There were many more great stories.
Farzana Rahman, a Briton of Pakistani origin and mother of three, was unable to find children’s toys in line with Islamic values in the UK. She decided to create her own dolls. Today, her Desi Doll Company produces “Aamina” and “Yusuf” dolls which impart fun and education about Islamic values in French, Turkish, Malay, English, and Arabic to Muslim children aged 3-6. She was at the WIEF to debut the Malay/Arabic speaking Aamina Dolls and seek distributors in the Malay-speaking world.
Women musicians also excelled: Noura Mint Seymali, one of Mauritania’s foremost musical emissaries, had delegates in raptures with her rich, resonating voice at the gala dinner. She duets with her husband, who plays bass guitar. Another fine performance was rendered by Suphala, a Tabla player from the U.S., and protégé of the great Indian tabla maestros Ustad Allarakha and Ustad Zakir Hussain. Both were amongst a line-up of 40 artists from 20 countries who performed at the Marketplace for Creative Arts (MOCA Fest), a forum under WIEF umbrella designed to empower young musicians, artists and designers.
Delegates also heard Buddhist-majority Thailand’s first Muslim Foreign Minister Surin Pitsuwan talk about walking three kilometres to school every day from his pondok in Southern Thailand, getting a scholarship to study for a doctorate at Harvard and becoming secretary-general of the Association of Southeast Asian Nations. Omar Offendum, a young American of Syrian ancestry, read out heart-breaking poetry about the state of his country.
International leaders also reached out to the Islamic world. Cambodia’s Deputy Prime Minister Sun Chanthol said: “We see the Islamic world as important partners in our long-term sustainable economic development platform. Cambodia is a nation of economic and religious freedoms and the government has been actively planning and/or putting policies to create closer ties with the Muslim community.”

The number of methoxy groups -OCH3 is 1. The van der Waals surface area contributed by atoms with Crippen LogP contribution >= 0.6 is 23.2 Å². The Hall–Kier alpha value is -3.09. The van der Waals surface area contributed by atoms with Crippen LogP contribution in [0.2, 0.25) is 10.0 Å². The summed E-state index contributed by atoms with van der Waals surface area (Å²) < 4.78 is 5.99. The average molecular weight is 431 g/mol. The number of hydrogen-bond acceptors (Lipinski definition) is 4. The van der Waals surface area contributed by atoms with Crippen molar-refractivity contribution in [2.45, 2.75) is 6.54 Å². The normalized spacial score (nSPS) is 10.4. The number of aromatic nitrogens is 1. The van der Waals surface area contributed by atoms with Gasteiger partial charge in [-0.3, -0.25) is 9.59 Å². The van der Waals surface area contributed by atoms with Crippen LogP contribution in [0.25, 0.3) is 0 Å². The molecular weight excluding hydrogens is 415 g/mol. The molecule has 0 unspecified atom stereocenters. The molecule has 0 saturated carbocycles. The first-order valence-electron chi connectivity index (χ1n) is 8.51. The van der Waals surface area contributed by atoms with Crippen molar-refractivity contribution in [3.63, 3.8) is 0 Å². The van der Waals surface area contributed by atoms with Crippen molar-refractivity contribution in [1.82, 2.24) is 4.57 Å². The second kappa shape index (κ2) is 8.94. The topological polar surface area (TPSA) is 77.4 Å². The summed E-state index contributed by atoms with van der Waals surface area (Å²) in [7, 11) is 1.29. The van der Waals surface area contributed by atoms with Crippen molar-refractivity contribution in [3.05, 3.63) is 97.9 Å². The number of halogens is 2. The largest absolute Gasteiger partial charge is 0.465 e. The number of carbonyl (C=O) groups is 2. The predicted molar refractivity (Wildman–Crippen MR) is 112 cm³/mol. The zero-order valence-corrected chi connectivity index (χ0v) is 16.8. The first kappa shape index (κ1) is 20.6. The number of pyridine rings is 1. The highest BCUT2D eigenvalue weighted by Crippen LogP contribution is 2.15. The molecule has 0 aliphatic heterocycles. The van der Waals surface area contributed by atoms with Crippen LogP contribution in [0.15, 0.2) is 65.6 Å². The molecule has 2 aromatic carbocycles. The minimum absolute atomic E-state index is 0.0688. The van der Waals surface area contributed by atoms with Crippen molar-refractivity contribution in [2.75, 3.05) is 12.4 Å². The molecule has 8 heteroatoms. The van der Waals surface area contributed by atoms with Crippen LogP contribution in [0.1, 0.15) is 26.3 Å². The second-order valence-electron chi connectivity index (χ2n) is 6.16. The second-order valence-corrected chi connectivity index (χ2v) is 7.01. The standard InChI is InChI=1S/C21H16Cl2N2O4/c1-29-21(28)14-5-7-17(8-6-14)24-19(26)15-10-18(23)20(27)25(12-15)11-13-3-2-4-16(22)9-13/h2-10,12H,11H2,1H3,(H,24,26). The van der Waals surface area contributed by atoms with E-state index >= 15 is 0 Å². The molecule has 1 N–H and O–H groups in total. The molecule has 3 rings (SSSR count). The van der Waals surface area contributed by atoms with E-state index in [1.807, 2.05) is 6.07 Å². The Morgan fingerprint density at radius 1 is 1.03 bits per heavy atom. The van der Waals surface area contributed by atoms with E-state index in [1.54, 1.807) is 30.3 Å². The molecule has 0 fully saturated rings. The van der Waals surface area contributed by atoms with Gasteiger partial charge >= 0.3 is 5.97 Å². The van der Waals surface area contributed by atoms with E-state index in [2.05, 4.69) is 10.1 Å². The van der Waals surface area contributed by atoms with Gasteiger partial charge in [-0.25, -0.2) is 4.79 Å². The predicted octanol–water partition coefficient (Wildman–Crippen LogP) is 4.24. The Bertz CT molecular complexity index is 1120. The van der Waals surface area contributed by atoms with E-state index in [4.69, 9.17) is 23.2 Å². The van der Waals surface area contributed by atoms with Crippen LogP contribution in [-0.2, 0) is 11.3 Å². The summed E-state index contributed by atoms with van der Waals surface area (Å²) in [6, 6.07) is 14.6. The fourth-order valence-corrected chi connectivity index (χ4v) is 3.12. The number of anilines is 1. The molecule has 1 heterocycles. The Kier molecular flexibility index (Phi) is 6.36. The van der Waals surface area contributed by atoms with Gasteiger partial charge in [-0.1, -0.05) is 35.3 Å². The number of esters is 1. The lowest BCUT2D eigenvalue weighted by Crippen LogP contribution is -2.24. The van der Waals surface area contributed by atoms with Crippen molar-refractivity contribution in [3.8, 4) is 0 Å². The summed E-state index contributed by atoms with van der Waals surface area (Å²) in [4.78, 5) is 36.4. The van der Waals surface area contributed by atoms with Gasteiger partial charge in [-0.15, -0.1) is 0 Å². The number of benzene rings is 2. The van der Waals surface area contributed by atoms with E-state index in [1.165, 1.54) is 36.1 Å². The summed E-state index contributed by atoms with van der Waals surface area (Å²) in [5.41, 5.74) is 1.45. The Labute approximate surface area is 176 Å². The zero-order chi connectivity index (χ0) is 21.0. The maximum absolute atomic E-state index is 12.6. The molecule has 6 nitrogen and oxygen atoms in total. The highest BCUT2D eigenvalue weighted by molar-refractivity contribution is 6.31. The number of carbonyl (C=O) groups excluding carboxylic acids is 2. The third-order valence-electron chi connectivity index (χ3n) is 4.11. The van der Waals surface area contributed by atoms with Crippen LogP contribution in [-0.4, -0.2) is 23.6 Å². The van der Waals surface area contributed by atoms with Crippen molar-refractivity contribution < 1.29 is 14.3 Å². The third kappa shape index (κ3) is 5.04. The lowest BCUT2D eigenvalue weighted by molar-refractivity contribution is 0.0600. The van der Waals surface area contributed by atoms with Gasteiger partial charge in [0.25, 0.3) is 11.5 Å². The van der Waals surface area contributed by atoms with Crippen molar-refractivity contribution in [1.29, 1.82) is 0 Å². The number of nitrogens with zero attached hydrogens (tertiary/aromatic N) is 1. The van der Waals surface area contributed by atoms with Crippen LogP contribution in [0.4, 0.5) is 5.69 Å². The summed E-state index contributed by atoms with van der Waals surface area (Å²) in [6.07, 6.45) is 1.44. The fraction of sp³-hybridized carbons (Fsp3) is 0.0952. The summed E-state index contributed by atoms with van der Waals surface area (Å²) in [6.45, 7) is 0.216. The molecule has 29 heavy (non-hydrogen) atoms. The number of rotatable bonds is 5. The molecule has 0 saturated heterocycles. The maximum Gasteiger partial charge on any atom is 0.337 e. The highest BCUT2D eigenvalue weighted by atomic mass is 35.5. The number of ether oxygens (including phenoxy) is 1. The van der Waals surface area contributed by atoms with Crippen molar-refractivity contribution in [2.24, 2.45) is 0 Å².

He said a platform has been created to boost collaboration between the Central Council of Muslims of Cambodia and the Islamic State Federation of Malaysia. Cambodia is also strengthening educational opportunities for Muslim students and is about to set up a body to certify Halal food in the country. Prime Minister Hun Sen recently inaugurated the country’s newest and largest mosque, with the words: “While religion in some countries of the world is divisive, in Cambodia, I can proudly say that we live together peacefully among all races and religious practices.”
Mr Francois Kanimba, Minister of Trade and Industry of Rwanda, noted that his country enjoys cordial relations with a number of Islamic countries, politically and economically. “We have hosted numerous delegations that have to explore investment opportunities and which have yield tangible relationships with a number of our businesses. The current focus on inclusive and equitable growth must sound like an old story to Islamic countries, where your economic practices have been driven by these critical concepts. Whilst I do not admit to being an expert in Islamic economics, I do realise that there is much that we can learn from this model. For instance, the idea of taxing wealth, but not trade, as well as reducing the risk associated with lending, are all ideas that have relevance for my country, as well as others in the sub-Saharan region. As such I look forward learning more about this model during my participation in this conference.”
One reason for the high delegate turnout this year was a focus was on small & medium sized enterprises. An SME Business Pavilion was set up to encourage networking amongst SMEs and take advantage of the economic and cultural integration opportunities of the ASEAN Community, due to come into effect at the end of 2015.